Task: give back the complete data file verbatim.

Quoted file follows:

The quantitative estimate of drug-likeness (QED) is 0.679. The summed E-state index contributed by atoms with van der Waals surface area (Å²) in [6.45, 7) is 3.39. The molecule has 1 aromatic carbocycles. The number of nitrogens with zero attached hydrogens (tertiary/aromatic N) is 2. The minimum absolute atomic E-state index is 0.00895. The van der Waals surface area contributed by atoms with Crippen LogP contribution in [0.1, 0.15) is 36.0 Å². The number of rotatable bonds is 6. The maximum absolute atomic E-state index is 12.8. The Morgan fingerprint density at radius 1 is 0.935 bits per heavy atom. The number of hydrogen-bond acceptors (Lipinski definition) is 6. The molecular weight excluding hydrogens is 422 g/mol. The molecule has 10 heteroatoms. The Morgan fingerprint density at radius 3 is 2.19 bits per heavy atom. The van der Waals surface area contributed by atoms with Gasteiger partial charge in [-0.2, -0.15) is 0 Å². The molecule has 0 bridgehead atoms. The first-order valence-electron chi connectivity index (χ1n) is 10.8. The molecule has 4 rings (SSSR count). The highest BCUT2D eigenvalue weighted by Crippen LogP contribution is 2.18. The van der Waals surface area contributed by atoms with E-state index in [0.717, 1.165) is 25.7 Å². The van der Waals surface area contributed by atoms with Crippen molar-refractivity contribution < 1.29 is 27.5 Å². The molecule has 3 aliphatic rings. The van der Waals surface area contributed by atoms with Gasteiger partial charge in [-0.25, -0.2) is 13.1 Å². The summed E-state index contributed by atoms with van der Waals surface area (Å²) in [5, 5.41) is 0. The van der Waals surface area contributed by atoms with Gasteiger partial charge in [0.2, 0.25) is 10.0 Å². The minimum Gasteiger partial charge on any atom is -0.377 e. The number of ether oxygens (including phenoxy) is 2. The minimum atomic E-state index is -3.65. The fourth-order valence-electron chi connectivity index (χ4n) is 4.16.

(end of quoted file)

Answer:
The quantitative estimate of drug-likeness (QED) is 0.679. The summed E-state index contributed by atoms with van der Waals surface area (Å²) in [6.45, 7) is 3.39. The molecule has 1 aromatic carbocycles. The number of nitrogens with zero attached hydrogens (tertiary/aromatic N) is 2. The minimum absolute atomic E-state index is 0.00895. The van der Waals surface area contributed by atoms with Crippen LogP contribution in [0.1, 0.15) is 36.0 Å². The number of rotatable bonds is 6. The maximum absolute atomic E-state index is 12.8. The Morgan fingerprint density at radius 1 is 0.935 bits per heavy atom. The number of hydrogen-bond acceptors (Lipinski definition) is 6. The molecular weight excluding hydrogens is 422 g/mol. The molecule has 10 heteroatoms. The Morgan fingerprint density at radius 3 is 2.19 bits per heavy atom. The van der Waals surface area contributed by atoms with Gasteiger partial charge in [-0.2, -0.15) is 0 Å². The molecule has 0 bridgehead atoms. The first-order valence-electron chi connectivity index (χ1n) is 10.8. The molecule has 4 rings (SSSR count). The highest BCUT2D eigenvalue weighted by Crippen LogP contribution is 2.18. The van der Waals surface area contributed by atoms with E-state index in [0.717, 1.165) is 25.7 Å². The van der Waals surface area contributed by atoms with Crippen molar-refractivity contribution < 1.29 is 27.5 Å². The molecule has 3 aliphatic rings. The van der Waals surface area contributed by atoms with Gasteiger partial charge in [-0.25, -0.2) is 13.1 Å². The summed E-state index contributed by atoms with van der Waals surface area (Å²) in [5, 5.41) is 0. The van der Waals surface area contributed by atoms with Gasteiger partial charge in [0.2, 0.25) is 10.0 Å². The minimum Gasteiger partial charge on any atom is -0.377 e. The number of ether oxygens (including phenoxy) is 2. The minimum atomic E-state index is -3.65. The fourth-order valence-electron chi connectivity index (χ4n) is 4.16.